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Charlotte Amalie
Wednesday, August 17, 2022
HomeNewsArchivesEcoFair Teaches Students about Energy, Litter

EcoFair Teaches Students about Energy, Litter

Roughly 250 elementary students marched down Queen Mary Highway on Tuesday, clapping their hands and chanting anti-littering slogans on their way to the 20th annual Earth Day EcoFair at the St. George Botanical Garden.

The EcoFair occurred as planned despite losing its main sponsor due to recent government budget cuts. Charmin Springer, environment educator for the V.I. Waste Management Authority, said she was devastated when she heard that the recent governmentwide 5 percent budget cut would preclude the authority from sponsoring the event as it has in previous years.

Springer said WMA was still committed to staying involved, however, and organized the Litter Stomp parade.

In the weeks leading up to the event, WMA representatives visited schools to push their anti-littering message, stressing the need to keep the territory’s roadways clear.

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The program culminated with the march, with students from five schools gathering at the authority’s Williams Delight facility and parading down the road to the fair chanting, “Here we go again, the litter stomp again. Clap your hands and stomp your feet.”

Springer said the children had a great time and there were very few complaints.

“They did well for having to walk 1.5 miles in the heat,” she said with a laugh.

Once they reached the fair, the children were split up into groups and led through 23 different stations, each with an educator waiting with displays or games focused on local environmental issues.

Lynnea Roberts, education director for the St. Croix Environmental Association, which organized the event, said the annual fair was both a celebration of Earth Day and one of the hallmarks of SEA’s public outreach program.

“We get a lot of kids here,” she said of the two-day EcoFair. “It’s a lot of bang for our buck.”

Roberts said that after they learned WMA was pulling out as a sponsor, SEA scrambled to find other donors. Roberts said the fair’s theme this year was energy and that had helped with fundraising.

Seven energy companies stepped up to fund the fair, including the Water and Power Authority, Tibbar Energy, Solar Delivered, Seven Seas Water, Energy Systems Group, Quality Electric and Eco Innovations.

Roberts said she was relieved that the fair was saved, but wasn’t sure where they would find funding in the future.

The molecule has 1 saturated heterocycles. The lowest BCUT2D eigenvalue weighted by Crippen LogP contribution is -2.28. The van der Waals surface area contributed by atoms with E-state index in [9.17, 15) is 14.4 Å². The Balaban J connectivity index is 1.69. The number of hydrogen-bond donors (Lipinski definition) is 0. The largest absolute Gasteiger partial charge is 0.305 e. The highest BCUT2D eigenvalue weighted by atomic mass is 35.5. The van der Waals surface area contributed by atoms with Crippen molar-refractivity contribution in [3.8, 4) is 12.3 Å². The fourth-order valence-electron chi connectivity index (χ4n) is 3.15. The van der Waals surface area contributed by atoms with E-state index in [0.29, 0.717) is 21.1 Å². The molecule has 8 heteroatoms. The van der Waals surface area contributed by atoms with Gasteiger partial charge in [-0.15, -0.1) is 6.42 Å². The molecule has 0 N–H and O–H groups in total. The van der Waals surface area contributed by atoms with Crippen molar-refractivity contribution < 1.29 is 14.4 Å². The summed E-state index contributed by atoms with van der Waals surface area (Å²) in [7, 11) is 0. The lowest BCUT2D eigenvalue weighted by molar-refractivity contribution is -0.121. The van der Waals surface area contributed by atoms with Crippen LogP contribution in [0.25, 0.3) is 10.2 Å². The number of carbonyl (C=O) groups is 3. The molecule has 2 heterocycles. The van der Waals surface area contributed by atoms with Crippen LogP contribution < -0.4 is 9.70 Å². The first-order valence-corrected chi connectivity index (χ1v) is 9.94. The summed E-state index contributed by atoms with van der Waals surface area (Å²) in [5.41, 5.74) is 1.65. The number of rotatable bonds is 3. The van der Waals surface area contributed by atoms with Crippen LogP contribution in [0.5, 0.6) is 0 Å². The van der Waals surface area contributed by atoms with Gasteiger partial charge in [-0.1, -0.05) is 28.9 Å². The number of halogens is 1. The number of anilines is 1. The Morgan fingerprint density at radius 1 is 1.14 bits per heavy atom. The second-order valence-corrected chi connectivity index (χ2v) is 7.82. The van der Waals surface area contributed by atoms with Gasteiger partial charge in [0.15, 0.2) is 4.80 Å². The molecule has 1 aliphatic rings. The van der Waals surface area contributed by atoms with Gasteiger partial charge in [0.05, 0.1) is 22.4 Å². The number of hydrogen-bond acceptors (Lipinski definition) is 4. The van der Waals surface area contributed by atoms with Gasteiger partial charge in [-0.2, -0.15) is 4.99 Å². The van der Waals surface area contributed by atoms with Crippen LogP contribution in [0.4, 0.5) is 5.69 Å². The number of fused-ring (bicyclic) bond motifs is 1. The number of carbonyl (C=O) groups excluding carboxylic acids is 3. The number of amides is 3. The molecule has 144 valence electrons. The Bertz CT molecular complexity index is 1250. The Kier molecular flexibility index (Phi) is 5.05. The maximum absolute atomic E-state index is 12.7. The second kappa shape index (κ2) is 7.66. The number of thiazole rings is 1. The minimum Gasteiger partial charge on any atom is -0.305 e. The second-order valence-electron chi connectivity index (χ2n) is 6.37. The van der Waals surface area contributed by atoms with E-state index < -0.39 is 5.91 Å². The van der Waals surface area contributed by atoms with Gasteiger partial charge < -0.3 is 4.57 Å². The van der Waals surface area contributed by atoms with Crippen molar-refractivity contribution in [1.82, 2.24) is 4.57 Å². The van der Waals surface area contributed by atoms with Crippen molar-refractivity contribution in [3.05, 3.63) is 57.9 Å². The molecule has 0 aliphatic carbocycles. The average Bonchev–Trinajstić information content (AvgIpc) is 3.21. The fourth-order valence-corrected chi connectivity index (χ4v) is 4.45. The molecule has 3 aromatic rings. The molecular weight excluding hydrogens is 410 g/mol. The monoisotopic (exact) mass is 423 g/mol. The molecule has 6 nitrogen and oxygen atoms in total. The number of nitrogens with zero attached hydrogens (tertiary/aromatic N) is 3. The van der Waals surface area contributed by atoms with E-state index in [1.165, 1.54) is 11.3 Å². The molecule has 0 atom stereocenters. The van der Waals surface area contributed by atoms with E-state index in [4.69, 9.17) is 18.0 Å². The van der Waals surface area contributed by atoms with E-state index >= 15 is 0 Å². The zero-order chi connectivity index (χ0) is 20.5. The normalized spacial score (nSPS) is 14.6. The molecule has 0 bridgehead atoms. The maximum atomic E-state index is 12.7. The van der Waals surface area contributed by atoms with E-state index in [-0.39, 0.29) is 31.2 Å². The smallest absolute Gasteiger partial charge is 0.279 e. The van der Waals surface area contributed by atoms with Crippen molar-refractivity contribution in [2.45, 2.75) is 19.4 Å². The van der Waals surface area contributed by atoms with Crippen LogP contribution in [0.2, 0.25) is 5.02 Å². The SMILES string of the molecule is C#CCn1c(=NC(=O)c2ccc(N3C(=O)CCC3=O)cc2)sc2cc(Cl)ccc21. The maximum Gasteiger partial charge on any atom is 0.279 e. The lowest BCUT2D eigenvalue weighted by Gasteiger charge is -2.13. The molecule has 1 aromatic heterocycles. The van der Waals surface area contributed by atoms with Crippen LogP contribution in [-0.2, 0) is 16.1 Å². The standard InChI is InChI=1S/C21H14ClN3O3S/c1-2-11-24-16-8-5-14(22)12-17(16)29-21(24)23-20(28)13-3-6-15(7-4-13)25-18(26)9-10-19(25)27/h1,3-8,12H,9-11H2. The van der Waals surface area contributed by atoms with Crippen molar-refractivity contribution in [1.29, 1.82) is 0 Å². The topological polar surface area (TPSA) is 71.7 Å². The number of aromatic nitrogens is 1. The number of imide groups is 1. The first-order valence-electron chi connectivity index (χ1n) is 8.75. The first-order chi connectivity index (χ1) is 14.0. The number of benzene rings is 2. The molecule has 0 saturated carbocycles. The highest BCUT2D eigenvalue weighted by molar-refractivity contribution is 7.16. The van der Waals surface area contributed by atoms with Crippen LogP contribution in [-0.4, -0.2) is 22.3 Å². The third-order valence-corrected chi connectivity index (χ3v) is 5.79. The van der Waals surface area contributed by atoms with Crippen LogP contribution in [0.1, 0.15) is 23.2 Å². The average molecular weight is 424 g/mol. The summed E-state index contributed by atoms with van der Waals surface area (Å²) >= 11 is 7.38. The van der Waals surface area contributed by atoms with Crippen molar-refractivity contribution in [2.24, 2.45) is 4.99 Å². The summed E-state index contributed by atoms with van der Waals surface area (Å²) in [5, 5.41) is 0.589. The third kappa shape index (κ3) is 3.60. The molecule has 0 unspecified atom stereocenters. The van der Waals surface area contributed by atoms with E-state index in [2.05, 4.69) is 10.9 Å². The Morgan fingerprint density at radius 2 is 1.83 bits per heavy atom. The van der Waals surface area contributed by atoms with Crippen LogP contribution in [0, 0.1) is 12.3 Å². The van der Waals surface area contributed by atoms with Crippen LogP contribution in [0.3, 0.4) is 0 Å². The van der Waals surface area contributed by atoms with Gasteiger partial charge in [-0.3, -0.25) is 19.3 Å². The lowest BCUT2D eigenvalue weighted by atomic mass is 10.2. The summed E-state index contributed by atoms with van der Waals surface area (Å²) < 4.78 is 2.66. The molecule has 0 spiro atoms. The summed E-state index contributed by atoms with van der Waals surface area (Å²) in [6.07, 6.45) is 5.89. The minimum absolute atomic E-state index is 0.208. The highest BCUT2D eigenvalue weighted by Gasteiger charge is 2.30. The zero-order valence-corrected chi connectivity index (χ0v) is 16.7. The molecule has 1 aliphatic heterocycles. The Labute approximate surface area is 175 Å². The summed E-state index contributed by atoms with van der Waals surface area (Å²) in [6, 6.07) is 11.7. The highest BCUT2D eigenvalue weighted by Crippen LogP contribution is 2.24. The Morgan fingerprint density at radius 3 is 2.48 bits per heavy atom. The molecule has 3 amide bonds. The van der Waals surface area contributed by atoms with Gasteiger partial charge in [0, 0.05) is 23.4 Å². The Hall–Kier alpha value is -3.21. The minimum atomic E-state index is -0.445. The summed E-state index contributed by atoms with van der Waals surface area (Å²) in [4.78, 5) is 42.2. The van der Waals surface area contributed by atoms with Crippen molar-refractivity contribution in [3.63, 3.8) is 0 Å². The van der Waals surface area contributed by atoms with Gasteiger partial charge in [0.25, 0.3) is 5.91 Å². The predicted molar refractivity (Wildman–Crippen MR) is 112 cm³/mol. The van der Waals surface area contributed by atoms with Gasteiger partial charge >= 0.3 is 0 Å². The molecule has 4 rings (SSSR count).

“We can’t do energy every year,” she remarked.

The children were blissfully unaware of the wrangling that went into putting the event on, however, and they enjoyed their morning away from their classrooms.

The students learned about everything from water desalination to why you’re not supposed to pour cooking oil down the sink at a series of tables set up by WMA, the Department of Planning and Natural Resources, Seven Seas Water and the National Park Service.

On the lawn, the U.S. Forest Service and the St. Croix East End Marine Park were both organizing relay type games. In one, students had to search out new forms of energy. In the other, they pretended to be sea turtles in search of habitat.

Retired music teacher Jan Hart led children in an environmentally themed sing-a-long. At one point she challenged students to come up with their own eco-raps and she received a surprising number of volunteers.

The fair’s energy theme was on full display, with several presenters focusing on energy conservation.

Leila Muller of the Energy Office taught students about the deployment of solar and wind energy generators throughout the territory and what effect it might have on their lives.

“What do your parents say all the time?” she asked them and, as if on cue, one student immediately replied, “The WAPA bill is high!”

Muller coached the children on things they could do to lower their families’ energy usage, including shutting off lights and fans and not opening the refrigerator door in the summer to get cool, something several of the children mischievously admitted being guilty of.

Muller gave them a little incentive for being energy conscious, hinting that if their parents spent less on their WAPA bills, they’d have more money left over to buy the new shoes and games the kids wanted.